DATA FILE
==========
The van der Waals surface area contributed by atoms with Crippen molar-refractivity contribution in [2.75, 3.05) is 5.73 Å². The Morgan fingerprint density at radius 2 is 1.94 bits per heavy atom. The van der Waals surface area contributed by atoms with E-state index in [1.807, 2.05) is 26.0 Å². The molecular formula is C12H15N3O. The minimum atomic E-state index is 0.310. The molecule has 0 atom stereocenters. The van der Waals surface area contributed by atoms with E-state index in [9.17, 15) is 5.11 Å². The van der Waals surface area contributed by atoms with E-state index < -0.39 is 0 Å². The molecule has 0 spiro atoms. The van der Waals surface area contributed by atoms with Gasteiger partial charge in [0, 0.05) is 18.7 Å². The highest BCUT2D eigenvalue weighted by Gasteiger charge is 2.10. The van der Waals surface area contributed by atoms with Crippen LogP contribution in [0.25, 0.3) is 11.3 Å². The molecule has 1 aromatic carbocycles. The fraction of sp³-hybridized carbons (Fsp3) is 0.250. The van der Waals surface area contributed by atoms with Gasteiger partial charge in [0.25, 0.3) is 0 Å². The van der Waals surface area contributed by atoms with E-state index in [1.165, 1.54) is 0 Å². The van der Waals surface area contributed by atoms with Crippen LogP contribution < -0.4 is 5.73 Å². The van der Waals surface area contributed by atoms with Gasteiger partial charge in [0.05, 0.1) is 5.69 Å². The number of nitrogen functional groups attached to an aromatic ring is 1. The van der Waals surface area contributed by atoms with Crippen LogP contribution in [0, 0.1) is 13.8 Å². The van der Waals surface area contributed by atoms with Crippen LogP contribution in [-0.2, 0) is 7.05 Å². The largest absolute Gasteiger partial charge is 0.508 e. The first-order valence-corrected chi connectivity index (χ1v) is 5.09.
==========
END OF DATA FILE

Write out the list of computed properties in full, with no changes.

The van der Waals surface area contributed by atoms with Crippen molar-refractivity contribution in [2.75, 3.05) is 5.73 Å². The Morgan fingerprint density at radius 2 is 1.94 bits per heavy atom. The van der Waals surface area contributed by atoms with E-state index in [1.807, 2.05) is 26.0 Å². The molecular formula is C12H15N3O. The minimum atomic E-state index is 0.310. The molecule has 0 atom stereocenters. The van der Waals surface area contributed by atoms with E-state index in [9.17, 15) is 5.11 Å². The van der Waals surface area contributed by atoms with E-state index < -0.39 is 0 Å². The molecule has 0 spiro atoms. The van der Waals surface area contributed by atoms with Gasteiger partial charge in [0, 0.05) is 18.7 Å². The highest BCUT2D eigenvalue weighted by Gasteiger charge is 2.10. The van der Waals surface area contributed by atoms with Crippen LogP contribution in [0.25, 0.3) is 11.3 Å². The molecule has 1 aromatic carbocycles. The fraction of sp³-hybridized carbons (Fsp3) is 0.250. The van der Waals surface area contributed by atoms with Gasteiger partial charge in [0.25, 0.3) is 0 Å². The van der Waals surface area contributed by atoms with E-state index in [1.165, 1.54) is 0 Å². The van der Waals surface area contributed by atoms with Crippen LogP contribution < -0.4 is 5.73 Å². The van der Waals surface area contributed by atoms with Gasteiger partial charge in [0.05, 0.1) is 5.69 Å². The number of nitrogen functional groups attached to an aromatic ring is 1. The van der Waals surface area contributed by atoms with Crippen LogP contribution in [0, 0.1) is 13.8 Å². The van der Waals surface area contributed by atoms with Crippen LogP contribution in [-0.2, 0) is 7.05 Å². The largest absolute Gasteiger partial charge is 0.508 e. The first-order valence-corrected chi connectivity index (χ1v) is 5.09.